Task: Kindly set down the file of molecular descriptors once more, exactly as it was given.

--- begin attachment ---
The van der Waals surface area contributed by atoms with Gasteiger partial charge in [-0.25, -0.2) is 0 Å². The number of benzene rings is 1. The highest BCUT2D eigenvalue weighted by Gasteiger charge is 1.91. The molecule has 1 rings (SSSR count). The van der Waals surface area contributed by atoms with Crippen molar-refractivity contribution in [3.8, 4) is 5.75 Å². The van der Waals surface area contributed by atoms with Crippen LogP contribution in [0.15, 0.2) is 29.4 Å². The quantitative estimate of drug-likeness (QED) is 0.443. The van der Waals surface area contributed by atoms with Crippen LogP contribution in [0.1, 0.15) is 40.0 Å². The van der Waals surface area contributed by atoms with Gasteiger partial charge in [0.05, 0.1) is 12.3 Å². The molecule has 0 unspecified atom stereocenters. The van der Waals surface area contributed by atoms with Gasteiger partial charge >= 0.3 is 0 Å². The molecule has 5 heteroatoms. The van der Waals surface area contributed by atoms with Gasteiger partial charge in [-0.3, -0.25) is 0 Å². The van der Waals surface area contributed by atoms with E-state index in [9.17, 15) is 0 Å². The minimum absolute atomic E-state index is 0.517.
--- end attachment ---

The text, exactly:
The van der Waals surface area contributed by atoms with Gasteiger partial charge in [-0.25, -0.2) is 0 Å². The number of benzene rings is 1. The highest BCUT2D eigenvalue weighted by Gasteiger charge is 1.91. The molecule has 1 rings (SSSR count). The van der Waals surface area contributed by atoms with Crippen molar-refractivity contribution in [3.8, 4) is 5.75 Å². The van der Waals surface area contributed by atoms with Crippen LogP contribution in [0.15, 0.2) is 29.4 Å². The quantitative estimate of drug-likeness (QED) is 0.443. The van der Waals surface area contributed by atoms with Crippen LogP contribution in [0.1, 0.15) is 40.0 Å². The van der Waals surface area contributed by atoms with Gasteiger partial charge in [0.05, 0.1) is 12.3 Å². The molecule has 0 unspecified atom stereocenters. The van der Waals surface area contributed by atoms with Gasteiger partial charge >= 0.3 is 0 Å². The molecule has 5 heteroatoms. The van der Waals surface area contributed by atoms with Gasteiger partial charge in [-0.3, -0.25) is 0 Å². The van der Waals surface area contributed by atoms with E-state index in [9.17, 15) is 0 Å². The minimum absolute atomic E-state index is 0.517.